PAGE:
From October 25-27, 2016, young entrepreneurs from the Commonwealth countries of Cameroon, Ghana, Nigeria, and Sierra Leone gathered at the Ford Foundation in Lagos, Nigeria, to discuss the challenges facing young entrepreneurs in West Africa, and work towards the creation of the Commonwealth Alliance of Young Entrepreneurs-West Africa (CAYE-WA).
Within the Commonwealth, there have been concerted efforts by various leadership bodies to encourage youth entrepreneurship. The Secretariat has supported the creation of Commonwealth Alliances of Young Entrepreneurs, starting with Asia in November 2011, which has now spun off into networks in East Africa, Southern Africa, and currently West Africa.
CAYE-Western Africa will serve as a ‘network of networks’ that brings together national networks of young entrepreneurs and organisations which support young entrepreneurs to engage with governments, the private sector, the media and other stakeholders to champion the cause of youth entrepreneurship at the local, national, regional and international level.
During the conference, young entrepreneurs highlighted the challenges facing them, such as access to finance, lack of data-driven policies to cater for the need of the surging youth population, lack of an updated or existing entrepreneurship curriculum for young people, and poor collaboration among entrepreneurs, the private sector, and the government.
They also observed areas of progress related to government efforts in some countries to promote entrepreneurship through grants, training, and internships. For example, in Lagos State, the government partners with private organisations to provide training in entrepreneurship and ‘intrapreneurship’ for young people – such as the Lagos ‘Open-Andela’ programme, which empowers young entrepreneurs and professionals in technology.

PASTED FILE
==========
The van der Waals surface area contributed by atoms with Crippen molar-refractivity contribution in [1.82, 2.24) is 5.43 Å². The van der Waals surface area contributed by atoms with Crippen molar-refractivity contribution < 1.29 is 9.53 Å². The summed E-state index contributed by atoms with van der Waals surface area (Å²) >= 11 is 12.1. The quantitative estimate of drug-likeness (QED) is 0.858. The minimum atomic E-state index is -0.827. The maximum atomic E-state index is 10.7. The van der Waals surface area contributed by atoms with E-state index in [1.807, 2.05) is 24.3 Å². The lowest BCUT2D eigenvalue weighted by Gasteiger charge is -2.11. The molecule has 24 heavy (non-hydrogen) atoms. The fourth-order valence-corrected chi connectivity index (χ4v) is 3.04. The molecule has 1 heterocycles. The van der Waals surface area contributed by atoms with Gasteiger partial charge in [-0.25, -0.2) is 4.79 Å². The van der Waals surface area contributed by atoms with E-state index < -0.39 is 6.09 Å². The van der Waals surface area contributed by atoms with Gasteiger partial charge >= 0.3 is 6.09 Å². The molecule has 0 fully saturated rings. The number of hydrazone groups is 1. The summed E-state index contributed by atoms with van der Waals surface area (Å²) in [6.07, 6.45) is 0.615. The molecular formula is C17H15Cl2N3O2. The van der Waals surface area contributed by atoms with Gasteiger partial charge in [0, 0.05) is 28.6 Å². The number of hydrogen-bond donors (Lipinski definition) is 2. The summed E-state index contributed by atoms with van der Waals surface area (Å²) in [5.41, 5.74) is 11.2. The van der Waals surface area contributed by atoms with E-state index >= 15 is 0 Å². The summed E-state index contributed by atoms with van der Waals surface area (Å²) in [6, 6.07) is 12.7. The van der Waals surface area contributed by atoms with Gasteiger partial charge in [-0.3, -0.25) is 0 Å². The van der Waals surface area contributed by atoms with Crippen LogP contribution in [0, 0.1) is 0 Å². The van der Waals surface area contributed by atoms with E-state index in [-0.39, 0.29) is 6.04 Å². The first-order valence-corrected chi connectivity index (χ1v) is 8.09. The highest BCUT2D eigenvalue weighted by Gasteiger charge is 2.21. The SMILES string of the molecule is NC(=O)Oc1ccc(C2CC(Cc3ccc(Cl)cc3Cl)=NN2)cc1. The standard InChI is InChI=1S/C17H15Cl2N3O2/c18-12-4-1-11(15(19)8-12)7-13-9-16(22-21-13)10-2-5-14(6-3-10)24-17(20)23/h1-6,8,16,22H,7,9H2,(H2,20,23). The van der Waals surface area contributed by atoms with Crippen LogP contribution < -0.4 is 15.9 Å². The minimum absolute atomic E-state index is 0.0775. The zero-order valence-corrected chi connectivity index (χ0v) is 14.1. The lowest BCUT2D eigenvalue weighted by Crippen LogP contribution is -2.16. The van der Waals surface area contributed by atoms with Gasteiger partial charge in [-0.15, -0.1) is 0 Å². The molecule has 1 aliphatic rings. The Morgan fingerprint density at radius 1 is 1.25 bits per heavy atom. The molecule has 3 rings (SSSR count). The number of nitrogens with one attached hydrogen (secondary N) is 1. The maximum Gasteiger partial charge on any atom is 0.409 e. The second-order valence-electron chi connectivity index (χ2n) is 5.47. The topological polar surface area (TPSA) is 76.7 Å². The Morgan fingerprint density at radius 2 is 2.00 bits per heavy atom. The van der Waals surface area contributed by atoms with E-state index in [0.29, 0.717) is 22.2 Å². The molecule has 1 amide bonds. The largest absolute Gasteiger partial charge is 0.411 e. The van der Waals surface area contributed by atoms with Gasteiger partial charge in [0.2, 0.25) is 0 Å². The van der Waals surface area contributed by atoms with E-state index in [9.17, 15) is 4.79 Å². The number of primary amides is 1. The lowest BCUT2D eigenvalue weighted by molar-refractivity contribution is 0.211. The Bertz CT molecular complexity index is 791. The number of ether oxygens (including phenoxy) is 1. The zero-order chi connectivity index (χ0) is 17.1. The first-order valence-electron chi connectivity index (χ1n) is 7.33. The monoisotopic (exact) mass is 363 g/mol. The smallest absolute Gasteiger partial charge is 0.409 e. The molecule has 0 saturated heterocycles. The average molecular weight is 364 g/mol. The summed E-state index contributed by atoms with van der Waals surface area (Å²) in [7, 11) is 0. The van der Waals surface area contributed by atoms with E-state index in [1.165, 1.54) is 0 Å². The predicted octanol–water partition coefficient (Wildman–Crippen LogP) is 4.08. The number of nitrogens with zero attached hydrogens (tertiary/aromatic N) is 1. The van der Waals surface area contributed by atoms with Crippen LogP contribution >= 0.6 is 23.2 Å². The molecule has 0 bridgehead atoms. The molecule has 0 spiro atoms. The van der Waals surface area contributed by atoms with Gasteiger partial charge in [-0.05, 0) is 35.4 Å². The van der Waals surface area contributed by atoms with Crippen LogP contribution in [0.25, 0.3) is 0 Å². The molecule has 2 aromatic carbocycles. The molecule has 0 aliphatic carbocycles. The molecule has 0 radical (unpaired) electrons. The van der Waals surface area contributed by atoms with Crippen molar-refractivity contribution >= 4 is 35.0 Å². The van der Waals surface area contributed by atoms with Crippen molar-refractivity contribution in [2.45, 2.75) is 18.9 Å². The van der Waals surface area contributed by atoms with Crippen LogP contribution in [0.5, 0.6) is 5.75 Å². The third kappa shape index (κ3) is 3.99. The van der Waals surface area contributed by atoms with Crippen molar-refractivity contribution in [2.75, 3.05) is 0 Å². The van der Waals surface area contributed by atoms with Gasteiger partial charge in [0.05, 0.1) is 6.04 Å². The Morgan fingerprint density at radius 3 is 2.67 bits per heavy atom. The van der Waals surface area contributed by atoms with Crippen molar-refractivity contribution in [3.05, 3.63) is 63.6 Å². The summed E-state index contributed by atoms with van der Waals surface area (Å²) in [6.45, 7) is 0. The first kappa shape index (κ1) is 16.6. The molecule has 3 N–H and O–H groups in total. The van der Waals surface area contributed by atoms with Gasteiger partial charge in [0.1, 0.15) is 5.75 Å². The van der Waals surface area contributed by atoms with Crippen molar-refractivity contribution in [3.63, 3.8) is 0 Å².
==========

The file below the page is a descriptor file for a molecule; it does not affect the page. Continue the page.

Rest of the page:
Acknowledging this progress, the entrepreneurs recommended the following:
The need to improve the ease of doing business.
The need to apply a case study approach to teaching entrepreneurship and the development of entrepreneurship curriculum for children and teenagers.
The need to shift overall focus from the central government, and empower state and local governments with the mandate to drive local policies in increasing entrepreneurship.
The need to promote and institutionalise apprenticeship and mentoring programmes in driving entrepreneurship.
The need to promote local content.
The need for increased private involvement in driving social good and entrepreneurship.
Officials from the Commonwealth Secretariat, as well as regional stakeholders from both the government and private sectors, were in attendance. Rounding off the three-day conference, a steering committee was formed, with Olalekan Oshunkoya (Nigeria) elected as the interim Chairman. The committee will provide structural direction to the new network, and consolidate CAYE’s work in
Commonwealth countries, and possibly encourage expansion to non-Commonwealth West African countries.
Quite inspiring were the stories of two distinguished female entrepreneurs, Epiliki Stephanie from Cameroon and Fatima Sesay from Sierra Leone, who shared how they were born into challenging backgrounds and started building their business from zero capital, and have now established successful businesses.
It is these kinds of stories of young entrepreneurs who have not allowed their background to deter them that CAYE-Western Africa seeks to multiply across the sub-region.
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